- Excluding Sitecore Items from Your Coveo Index
- Rebuilding a Search Index
- Indexing Strategies
- Indexing Item Content for Relevance
- Understanding How The ClickableUri Value Is Computed
- Analyzing the Rebuild Process
- How Coveo for Sitecore Handles Sitecore Access Rights
- Indexing Performance Leading Practices
- Managing Sitecore Content in the Coveo Platform
- Browsing Through Indexed Fields
- Advanced Indexing Customizations
Excluding Sitecore Items From Your Coveo Index
Most of the time, Coveo for Sitecore will index more items than what’s needed.
It’s highly recommended to reduce as much as possible the amount of content which doesn’t bring value to your visitors.
This article highlights the Coveo for Sitecore tools which can help you manage your content.
Index Crawling Root
Changing the crawling root is definitely the way to go when you want to exclude items from the Coveo index (see Changing the Crawling Root of an Index). With this method, the items aren’t even analyzed, therefore saving resources and time when rebuilding your index.
If it’s not possible in your setting to exclude those items by changing the crawling root, you can use pipelines to filter out the items as they’re analyzed. Review the following pipeline descriptions to decide which one suits your needs best.
You can use the inbound indexing pipelines to prevent items from being indexed in Coveo. To do so, you can either use the default Sitecore pipelines or the additional Coveo pipelines that come with Coveo for Sitecore (see Sitecore 7 Inbound and Outbound Filter Pipelines and Understanding the Indexing and Search Pipelines).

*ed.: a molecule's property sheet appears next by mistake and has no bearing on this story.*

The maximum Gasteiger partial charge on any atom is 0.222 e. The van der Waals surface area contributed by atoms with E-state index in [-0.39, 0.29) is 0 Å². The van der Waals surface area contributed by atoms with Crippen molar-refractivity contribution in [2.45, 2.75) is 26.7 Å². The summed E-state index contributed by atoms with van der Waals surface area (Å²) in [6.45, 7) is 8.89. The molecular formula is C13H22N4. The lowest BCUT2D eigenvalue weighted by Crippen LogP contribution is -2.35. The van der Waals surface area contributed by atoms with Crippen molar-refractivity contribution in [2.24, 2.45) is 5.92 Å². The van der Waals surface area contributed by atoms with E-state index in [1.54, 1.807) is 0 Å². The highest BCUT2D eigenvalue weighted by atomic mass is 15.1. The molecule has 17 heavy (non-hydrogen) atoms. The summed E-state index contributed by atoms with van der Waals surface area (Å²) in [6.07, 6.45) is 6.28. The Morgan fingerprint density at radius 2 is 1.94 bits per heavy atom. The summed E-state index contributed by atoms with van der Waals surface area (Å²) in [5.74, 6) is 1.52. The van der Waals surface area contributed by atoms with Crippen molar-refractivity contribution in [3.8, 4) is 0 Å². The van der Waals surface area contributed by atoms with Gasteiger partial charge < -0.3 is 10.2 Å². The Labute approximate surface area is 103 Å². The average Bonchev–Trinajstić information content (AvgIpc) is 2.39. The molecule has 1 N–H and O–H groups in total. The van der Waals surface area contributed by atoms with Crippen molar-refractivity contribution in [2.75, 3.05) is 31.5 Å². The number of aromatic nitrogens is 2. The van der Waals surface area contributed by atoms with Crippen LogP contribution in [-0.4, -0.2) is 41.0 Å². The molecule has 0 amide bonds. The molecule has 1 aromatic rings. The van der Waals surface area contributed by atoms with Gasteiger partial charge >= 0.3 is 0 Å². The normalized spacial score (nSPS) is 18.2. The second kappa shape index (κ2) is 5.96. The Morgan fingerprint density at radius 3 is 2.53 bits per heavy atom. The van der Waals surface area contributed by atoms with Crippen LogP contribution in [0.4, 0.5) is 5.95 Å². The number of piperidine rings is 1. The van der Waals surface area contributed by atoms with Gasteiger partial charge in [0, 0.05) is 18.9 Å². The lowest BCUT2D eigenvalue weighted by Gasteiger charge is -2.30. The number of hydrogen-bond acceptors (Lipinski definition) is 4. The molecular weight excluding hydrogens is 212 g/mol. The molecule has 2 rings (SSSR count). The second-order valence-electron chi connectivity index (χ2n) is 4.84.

Use the Coveo pipelines to avoid affecting other indexes used by Sitecore.
If excluded items were previously indexed, you must rebuild the index to delete them.
This pipeline is the only one that’s run only for Coveo indexes. This makes it an ideal candidate to prevent items from being indexed for Coveo indexes and keep Lucene indexes untouched. The processors for this pipeline require a different type of argument. Therefore, processors from the Sitecore
indexing.filterIndex.inbound pipeline can’t be used directly in this pipeline without adapting their code.
Coveo.SearchProvider.InboundFilters.ApplySitecoreInboundFilterProcessor processor is included in the pipeline to run the Sitecore
indexing.filterIndex.inbound pipeline. Therefore, all the Sitecore inbound pipeline processors are also run for Coveo indexes. This processor can be removed if desired (see Creating a Custom Coveo Inbound Filter).
You can exclude from the index all items that don’t have a layout, using the
Coveo.SearchProvider.InboundFilters.HasLayoutInboundFilter processor (see Excluding Items Without Layouts From Being Indexed).
This pipeline uses the same type of arguments as the Sitecore
indexing.filterIndex.inbound pipeline and works in conjunction with the
Coveo.SearchProvider.InboundFilters.InvokeSitecoreInboundFilterPipeline processor in the
coveoInboundFilterPipeline pipeline. It was created to avoid adjusting the code of older Sitecore
indexing.filterIndex.inbound pipeline processors, and be able to use them for Coveo indexes only.
This pipeline is available out of the box with Sitecore. It runs its processors for all the possible Sitecore search indexes, Lucene (or Solr), and Coveo. This is a problem with Coveo for Sitecore, as it runs side-by-side with the default Lucene indexes but you probably don’t want to exclude items from the Lucene index. Therefore, we don’t recommend that you use this pipeline to exclude items from your Coveo index. You’re advised to use the
coveoInboundFilterPipeline provided with Coveo for Sitecore unless you’re sure that you want to exclude the items from all indexes, including Lucene, Solr or Azure Search (see Creating a Custom Sitecore Inbound Filter).
Once the crawling scope is well adjusted and the right filters are in place, you need to decide what will be indexed on your item (see Creating an HTML Representation of Page Content).